I had a bit of an epiphany this morning while cleaning Bart's toilet. Okay, maybe it wasn't as much an epiphany as the result of inhaling too many fumes of Kaboom! bathroom cleaner. Either way, I had some pretty deep thoughts. My train of thought started along the lines of how I hate cleaning the bathrooms. It then moved from how I hate the day each (pretty much) week I clean the bathrooms to where I'm happy I'm just cleaning my family's messes these days: that I would rather spend my days mixing in mundane housework with being Mama to a precocious Ladybug to doing anything else in the work place.
I am the most comfortable with who I am today than I have ever been in my life. I think one of the main reasons for that is because I am no longer spending my days trying to live up to the expectations of what others have for me. This isn't a Mommy Wars blog post, but it is a heartfelt post regarding where I am blessed to be in my life. Remember, what works for me does not work for everyone.
"Don't you want more?"
"Don't you want to be successful?"
"Wouldn't you like more money, to be able to take more vacations, and just generally buy more things?"
"Don't you get bored?"
I have been asked all of these questions and more in some form or another. I probably have given a variety of answers depending on what was going on at the time. Yes, I got incredibly bored during probably Ladybug's first six months or so. No matter how advanced, babies don't tend to do a lot at that point except need you. Then she got older, we established an ever-evolving routine, and I began to feel confident and comfortable in this new role for my life.
As to the money and the things: we don't want for anything. We have a warm, comfortable house, food to eat, clothes to cover our ugly bodies, and such. Everything else is just fluff. I am content with the good health and safety of my family. Seriously. New houses, cars, expensive clothes and such just don't really compare.
I think that I'm a very fortunate person. I didn't come into motherhood until I was almost thirty-two years old. I have lived life out there. I have worked in the professional world. I have bought the clothes and the all the things. I have been happy but not necessarily joyful all at the same time. Why? I wasn't following my dreams. I was busy being the person the world expected me to be. I was busy being "on" for everyone else (and often not doing a very good job at it). I was tired and frustrated physically and most importantly spiritually. I wasn't seeking God in my life daily. I was praying, but I wasn't opening the Bible as often as I should have been.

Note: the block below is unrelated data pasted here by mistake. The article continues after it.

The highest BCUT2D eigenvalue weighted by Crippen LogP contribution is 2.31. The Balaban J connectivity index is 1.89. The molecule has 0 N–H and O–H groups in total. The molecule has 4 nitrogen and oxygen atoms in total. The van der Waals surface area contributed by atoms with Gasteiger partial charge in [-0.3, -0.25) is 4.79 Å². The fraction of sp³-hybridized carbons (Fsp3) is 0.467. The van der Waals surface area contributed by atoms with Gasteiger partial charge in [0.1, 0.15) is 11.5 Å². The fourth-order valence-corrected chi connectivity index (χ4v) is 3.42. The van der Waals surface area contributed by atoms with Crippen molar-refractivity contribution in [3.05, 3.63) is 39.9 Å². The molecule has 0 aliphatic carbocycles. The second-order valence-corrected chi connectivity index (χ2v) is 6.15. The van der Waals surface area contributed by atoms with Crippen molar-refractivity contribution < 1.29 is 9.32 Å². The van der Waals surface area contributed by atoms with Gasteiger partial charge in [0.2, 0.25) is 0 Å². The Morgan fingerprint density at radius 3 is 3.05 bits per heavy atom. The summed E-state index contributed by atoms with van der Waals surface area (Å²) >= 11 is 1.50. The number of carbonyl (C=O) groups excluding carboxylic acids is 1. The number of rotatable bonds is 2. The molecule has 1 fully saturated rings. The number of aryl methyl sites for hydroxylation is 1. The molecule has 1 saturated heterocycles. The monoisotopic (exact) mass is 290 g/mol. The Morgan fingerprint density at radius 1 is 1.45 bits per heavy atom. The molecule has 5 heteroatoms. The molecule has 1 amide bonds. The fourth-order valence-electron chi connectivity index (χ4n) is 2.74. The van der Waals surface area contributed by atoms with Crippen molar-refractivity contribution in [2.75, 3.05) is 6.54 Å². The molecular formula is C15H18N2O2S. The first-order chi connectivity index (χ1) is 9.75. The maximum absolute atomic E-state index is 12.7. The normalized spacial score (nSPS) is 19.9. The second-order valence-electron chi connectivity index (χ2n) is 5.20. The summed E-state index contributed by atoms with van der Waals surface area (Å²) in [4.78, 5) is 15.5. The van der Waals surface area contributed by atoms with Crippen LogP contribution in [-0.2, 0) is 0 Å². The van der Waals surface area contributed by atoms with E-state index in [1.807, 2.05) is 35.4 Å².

Being a Stay-At-Home-Mom isn't about sitting around, watching daytime television and wearing my pajamas all day long. I don't do that unless I'm like deathly ill. It also isn't about whipping up dinners from scratch and making sure that my daughter is busy with crafts and activities all her waking hours in order to make me look good on Pinterest. Really, it's somewhere more to the middle. It's about being there with her when she's upset and not feeling well. It's about laughing and singing with her. It's about being relaxed enough, knowing that we don't have to do all the things, so that I am emotionally available for my daughter as well as physically. It's taking the time to listen to her little voice which has so much to say. It's about teaching her values by example. It's about pulling out of the fast lane and really appreciating taking things slower.
Somewhere in the slower lane, I found myself. Life isn't just about surviving another day. It's taking the time to truly appreciate the blessings before us. I may still hate cleaning the toilets, but every random smile or hug from Ladybug throughout the day is far more rewarding to me than any other accolades. I love the Laura Story song, "I Can Just Be Me." There's a part in the lyrics stating,
And be my savior, be my lifeline, won't You be my everything.
Cause I'm so tired of trying to be someone
I was never meant to be
Be my God Please be my God
Be my God
So I can just be me
I'm no longer trying to be someone I was never meant to be. All the things that money can buy, all of the atta-boys there are in the professional world mean nothing if you're miserable because you aren't doing what you're called by God to do. I wasn't exactly miserable, but I wasn't joyously happy either. I'm not condemning the working mom. However, being a SAHM isn't this hellish Purgatory some make it out to be. It doesn't have to be. It also isn't like living in Martha Stewart Living. It's just life lived at a different pace with different standards, and I love it. I'm feel freer than I have in years to the point that I'm writing again. You can't beat that. Also, you sometimes have deep thoughts aided by cleaning products. :)